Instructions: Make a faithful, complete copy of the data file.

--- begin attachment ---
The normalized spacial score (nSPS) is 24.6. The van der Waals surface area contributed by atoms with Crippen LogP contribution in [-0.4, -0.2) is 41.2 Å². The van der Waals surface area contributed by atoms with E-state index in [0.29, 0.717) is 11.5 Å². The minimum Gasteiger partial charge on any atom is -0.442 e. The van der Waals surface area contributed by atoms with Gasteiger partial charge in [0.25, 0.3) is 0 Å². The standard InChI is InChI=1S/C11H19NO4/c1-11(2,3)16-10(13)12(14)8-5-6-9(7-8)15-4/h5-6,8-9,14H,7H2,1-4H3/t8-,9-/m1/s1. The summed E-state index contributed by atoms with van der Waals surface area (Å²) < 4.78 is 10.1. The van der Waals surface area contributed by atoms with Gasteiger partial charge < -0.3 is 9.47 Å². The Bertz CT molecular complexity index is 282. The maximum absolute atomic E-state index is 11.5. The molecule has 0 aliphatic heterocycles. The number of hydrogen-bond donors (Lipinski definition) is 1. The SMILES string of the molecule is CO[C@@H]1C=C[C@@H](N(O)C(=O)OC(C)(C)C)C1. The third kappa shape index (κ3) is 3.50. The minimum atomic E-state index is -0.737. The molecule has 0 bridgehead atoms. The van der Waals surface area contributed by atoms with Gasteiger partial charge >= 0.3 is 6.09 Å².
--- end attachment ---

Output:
The normalized spacial score (nSPS) is 24.6. The van der Waals surface area contributed by atoms with Crippen LogP contribution in [-0.4, -0.2) is 41.2 Å². The van der Waals surface area contributed by atoms with E-state index in [0.29, 0.717) is 11.5 Å². The minimum Gasteiger partial charge on any atom is -0.442 e. The van der Waals surface area contributed by atoms with Gasteiger partial charge in [0.25, 0.3) is 0 Å². The standard InChI is InChI=1S/C11H19NO4/c1-11(2,3)16-10(13)12(14)8-5-6-9(7-8)15-4/h5-6,8-9,14H,7H2,1-4H3/t8-,9-/m1/s1. The summed E-state index contributed by atoms with van der Waals surface area (Å²) < 4.78 is 10.1. The van der Waals surface area contributed by atoms with Gasteiger partial charge < -0.3 is 9.47 Å². The Bertz CT molecular complexity index is 282. The maximum absolute atomic E-state index is 11.5. The molecule has 0 aliphatic heterocycles. The number of hydrogen-bond donors (Lipinski definition) is 1. The SMILES string of the molecule is CO[C@@H]1C=C[C@@H](N(O)C(=O)OC(C)(C)C)C1. The third kappa shape index (κ3) is 3.50. The minimum atomic E-state index is -0.737. The molecule has 0 bridgehead atoms. The van der Waals surface area contributed by atoms with Gasteiger partial charge >= 0.3 is 6.09 Å².